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Genomics week in brief: Week ending 7th November

A week filled with election tension and lockdown anger! But here at Front Line Genomics, we have made one thing easy for you with our latest update on genomics news and research from the past week.  

Top stories from the past week

  • Using gene sequencing and machine learning, researchers have created a developmental atlas of gene expression in neurons. (Desplan et al, 2020)
  • Researchers have developed a model for analysing tumour heterogeneity from rich spatial transcriptomic data available from pathology whole-slide images. The model was able to link tumour heterogeneity to survival in breast and lung cancer. (Yakhini et al, 2020)
  • Cas9 nucleases from type II CRISPR-Cas antiviral defence systems in bacteria have been repurposed for genome editing. However, researchers only use a handful of variants for these applications. Researchers have now characterised a subset of Cas9 orthologues, expanding the available toolset of nucleases. (Siksnys et al, 2020)
  • Researchers using ATAC-seq found that open chromatin regions in glutamatergic neurons were enriched for neuropsychiatric risk variants, particularly those linked with schizophrenia. (Roussos et al, 2020)
  • A new analysis has shown that HPV vaccines are safe and well tolerated in the male population. (Motola et al, 2020)
  • Trench fever was first observed among British Expeditionary Forces in 1915 and impacted an estimated 500,000 soldiers during WWI. New research has uncovered evidence of the disease that predates this period. (Aboudharam et al, 2020
  • Finding the right model to study human development is an ongoing challenge for scientists. Now bioengineers have homed in on teratomas as a model for studying human development processes. (Mali et al, 2020)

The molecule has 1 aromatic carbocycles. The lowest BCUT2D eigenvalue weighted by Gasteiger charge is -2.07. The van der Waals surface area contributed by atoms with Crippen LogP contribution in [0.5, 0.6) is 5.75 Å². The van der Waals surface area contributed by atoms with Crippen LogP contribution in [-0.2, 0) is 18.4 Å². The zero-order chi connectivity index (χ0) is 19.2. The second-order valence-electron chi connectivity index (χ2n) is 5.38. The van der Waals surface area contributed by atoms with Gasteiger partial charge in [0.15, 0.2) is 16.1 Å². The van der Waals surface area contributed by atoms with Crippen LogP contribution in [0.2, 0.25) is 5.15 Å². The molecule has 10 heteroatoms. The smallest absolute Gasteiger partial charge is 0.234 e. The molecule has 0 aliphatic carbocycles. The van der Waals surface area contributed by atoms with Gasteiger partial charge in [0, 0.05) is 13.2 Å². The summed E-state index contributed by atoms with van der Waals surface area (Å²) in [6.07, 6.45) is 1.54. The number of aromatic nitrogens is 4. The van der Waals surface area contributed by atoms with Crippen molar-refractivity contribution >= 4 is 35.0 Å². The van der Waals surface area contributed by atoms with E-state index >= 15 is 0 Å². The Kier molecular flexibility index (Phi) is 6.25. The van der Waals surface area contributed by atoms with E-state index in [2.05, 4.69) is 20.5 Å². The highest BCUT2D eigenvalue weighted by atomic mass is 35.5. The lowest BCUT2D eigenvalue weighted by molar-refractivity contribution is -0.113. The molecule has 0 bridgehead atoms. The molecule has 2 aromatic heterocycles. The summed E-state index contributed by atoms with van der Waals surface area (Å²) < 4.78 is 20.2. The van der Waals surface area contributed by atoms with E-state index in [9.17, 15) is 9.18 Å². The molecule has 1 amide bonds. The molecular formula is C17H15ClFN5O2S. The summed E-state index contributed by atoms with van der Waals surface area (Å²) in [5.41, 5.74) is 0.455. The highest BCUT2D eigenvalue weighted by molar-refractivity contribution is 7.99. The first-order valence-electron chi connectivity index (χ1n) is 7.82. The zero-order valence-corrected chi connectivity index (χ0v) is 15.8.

• A team of researchers have presented a list of host variables that they recommend should be captured in human microbiota studies for the purpose of matching comparison groups. They anticipate that this will increase robustness and reproducibility. (Belkaid et al, 2020)
  • NIH researchers have discovered a gene in mice that controls the craving for fatty and sugary foods and the desire to exercise. Their findings could inform future research on human obesity. (Stratakis et al, 2020)
  • A team of scientists have demonstrated that the production of a protein – Protrudin – could promote regeneration and protect cells from death after injury. (Fawcett et al, 2020)

In other news

  • FDA staff appeared to endorse Biogen’s monoclonal antibody treatment for Alzheimer’s disease. If approved, this would become the first new Alzheimer’s therapy in nearly two decades. (FDA, 2020)
  • Researchers have stopped a clinical trial of a gene therapy for Angelman syndrome after two participants lost the ability to walk. (Guglielmi, 2020)

Events

  • Join us for the second webinar in our ‘Single Cell ONLINE’ virtual four-part series. In this webinar, we will be exploring the latest advancements in single-cell omics. Join us on Thursday 12th November at 3pm GMT/ 4pm CET/ 10am EDT. Register now.

Reports

  • Make sure you download your free copy of our report: ‘Biology at High Resolution – Advances in Single Cell Analysis: A Review’. The report explores lessons learned from global researchers, contains discussions about the clinical applicability of single cell analysis and provides interesting insights into how single cell analysis is being delivered. Download the report now.


More on these topics

Genomics / Machine Learning / Tumour / Week in brief

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